Ascension St. Vincent’s Florida and Gulf Coast President Tom VanOsdol said his system’s hospitals will be safe and open for business May 4.
As part of his plan to reopen Florida, Gov. Ron DeSantis lifted his more than monthlong ban on elective surgeries, effective May 4.
Van Osdol said the hospital will continue operating with heightened safety protocols, but he emphasized Ascension facilities are safe.
“There’s folks who are delaying care now for seven or eight weeks,” he said. “It really is time for them to get the care they need.”
Hospital staff will begin rescheduling postponed elective procedures, prioritizing scheduling for the most immediate needs.
Everyone who enters an Ascension hospital will have a temperature check and be screened for COVID-19 symptoms. Patients and staff must wear masks or face coverings.
Before patients undergo an elective surgery, they will need to take a coronavirus test.
Waiting rooms will be set up for social distancing. Any patients in the hospital exhibiting COVID-19 symptoms will immediately be brought to a separate ward, VanOsdol said.
Cleaning staff will sanitize the hospital multiple times a day.
While the hospital system relaxed visitation rules to allow patients to be accompanied by one other person, Ascension Chief Clinical Officer for Florida and the Gulf Coast Huson Gilberstadt said the hospital likely would operate under the protocols through the fall.
“We know we’re in this all the way through the fall and toward the end of the year or beyond depending on what the numbers look like,” Gilberstadt said.
While elective patients will be coming into the hospital more often, VanOsdol said he expects the system to continue using telemedicine to keep nonessential patients and staff out of the building. Across Florida, VanOsdol said Ascension saw more than 20,000 patients virtually.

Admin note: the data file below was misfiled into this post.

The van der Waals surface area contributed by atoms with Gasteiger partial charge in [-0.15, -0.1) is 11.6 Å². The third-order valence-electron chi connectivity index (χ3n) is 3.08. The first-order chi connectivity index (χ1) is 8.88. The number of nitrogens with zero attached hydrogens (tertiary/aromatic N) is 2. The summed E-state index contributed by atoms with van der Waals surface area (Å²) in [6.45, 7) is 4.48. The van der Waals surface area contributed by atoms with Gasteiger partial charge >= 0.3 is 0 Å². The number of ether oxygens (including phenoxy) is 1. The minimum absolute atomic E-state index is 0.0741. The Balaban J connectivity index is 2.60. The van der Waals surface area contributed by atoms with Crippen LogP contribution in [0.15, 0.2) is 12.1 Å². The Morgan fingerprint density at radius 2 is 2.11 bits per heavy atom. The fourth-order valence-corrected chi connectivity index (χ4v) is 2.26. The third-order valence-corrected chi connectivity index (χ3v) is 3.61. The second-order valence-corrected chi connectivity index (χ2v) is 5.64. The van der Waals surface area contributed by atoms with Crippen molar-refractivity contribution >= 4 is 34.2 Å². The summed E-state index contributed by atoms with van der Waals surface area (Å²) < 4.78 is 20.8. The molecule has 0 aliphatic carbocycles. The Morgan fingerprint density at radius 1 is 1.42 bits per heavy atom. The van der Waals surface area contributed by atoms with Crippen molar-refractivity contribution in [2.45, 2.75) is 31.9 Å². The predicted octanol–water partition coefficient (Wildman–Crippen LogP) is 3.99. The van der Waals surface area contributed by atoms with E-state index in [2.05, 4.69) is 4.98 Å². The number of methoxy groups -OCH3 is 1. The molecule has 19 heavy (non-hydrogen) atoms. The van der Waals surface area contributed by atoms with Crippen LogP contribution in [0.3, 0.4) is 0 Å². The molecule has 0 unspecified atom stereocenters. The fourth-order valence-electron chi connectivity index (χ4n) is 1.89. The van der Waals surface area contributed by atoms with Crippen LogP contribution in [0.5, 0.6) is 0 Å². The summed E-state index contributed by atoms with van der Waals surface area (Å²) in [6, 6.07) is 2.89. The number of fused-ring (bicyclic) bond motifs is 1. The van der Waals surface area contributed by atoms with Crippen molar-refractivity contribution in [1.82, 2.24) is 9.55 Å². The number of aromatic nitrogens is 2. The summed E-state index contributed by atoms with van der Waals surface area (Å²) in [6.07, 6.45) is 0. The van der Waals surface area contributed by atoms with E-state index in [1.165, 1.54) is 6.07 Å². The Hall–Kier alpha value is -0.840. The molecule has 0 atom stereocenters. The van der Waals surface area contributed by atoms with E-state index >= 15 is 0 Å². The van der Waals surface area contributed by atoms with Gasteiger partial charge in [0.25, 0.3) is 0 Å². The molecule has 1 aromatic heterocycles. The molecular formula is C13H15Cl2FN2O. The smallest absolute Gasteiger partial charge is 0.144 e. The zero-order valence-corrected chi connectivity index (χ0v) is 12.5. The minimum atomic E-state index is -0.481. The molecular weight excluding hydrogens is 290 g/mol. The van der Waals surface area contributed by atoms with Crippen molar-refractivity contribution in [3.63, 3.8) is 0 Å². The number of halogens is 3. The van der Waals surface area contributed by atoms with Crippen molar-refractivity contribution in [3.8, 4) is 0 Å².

“I see it being a part of the way we deliver care going forward,” he said. “I think this is a new normal. It’s always been a very efficient way to deliver care, but now it’s a safe way to deliver care.”
VanOsdol said he expects the return of patients to be gradual. Some may be hesitant to come right away.
“The first week or so it’ll begin to build more quickly, but I don’t expect Day One for there to be a huge influx,” he said.
As patients return to the hospital, VanOsdol said staff will begin to return as well. Ascension didn’t need to implement pay cuts, furloughs or layoffs at its facilities, but workers in lower-volume hospital areas were cross-trained to work in other departments or put on paid leave.
While the system was impacted financially by the loss of elective surgeries, VanOsdol said it could have been worse.
“This is one of those times where it’s really crystal clear that it is a huge benefit to be part of a strong national health ministry with the depth of resources we do,” he said. “Notwithstanding the fact we’ve experienced some economic detriment, we are far better positioned to weather this storm and be strong for the longterm future than most.”
UF Health also resuming elective surgeries
UF Health Jacksonville will resume its elective surgeries and begin accepting face-to-face appointments May 4, according to a news release.
“Protecting the safety of our patients, visitors and staff has been first and foremost during these challenging weeks, and I believe everyone in our organization has done an outstanding job,” said Leon Haley, CEO of UF Health Jacksonville.
“Just as importantly now, we can begin to schedule patients who have been waiting for this moment, and who have been extremely understanding about the restrictions we had to put in place,” he said.
Staff will begin contacting patients to reschedule postponed surgeries or outpatient appointments. The system also will continue offering telemedicine.
UF Health Jacksonville and UF Health North will continue to not allow visitors, except in special circumstances. Everyone will be screened at the entrance. Masks are required and provided to those who don’t have one.
The hospitals will continue to treat COVID-19 patients and reserve space in case of a surge.
By: Katie Garwood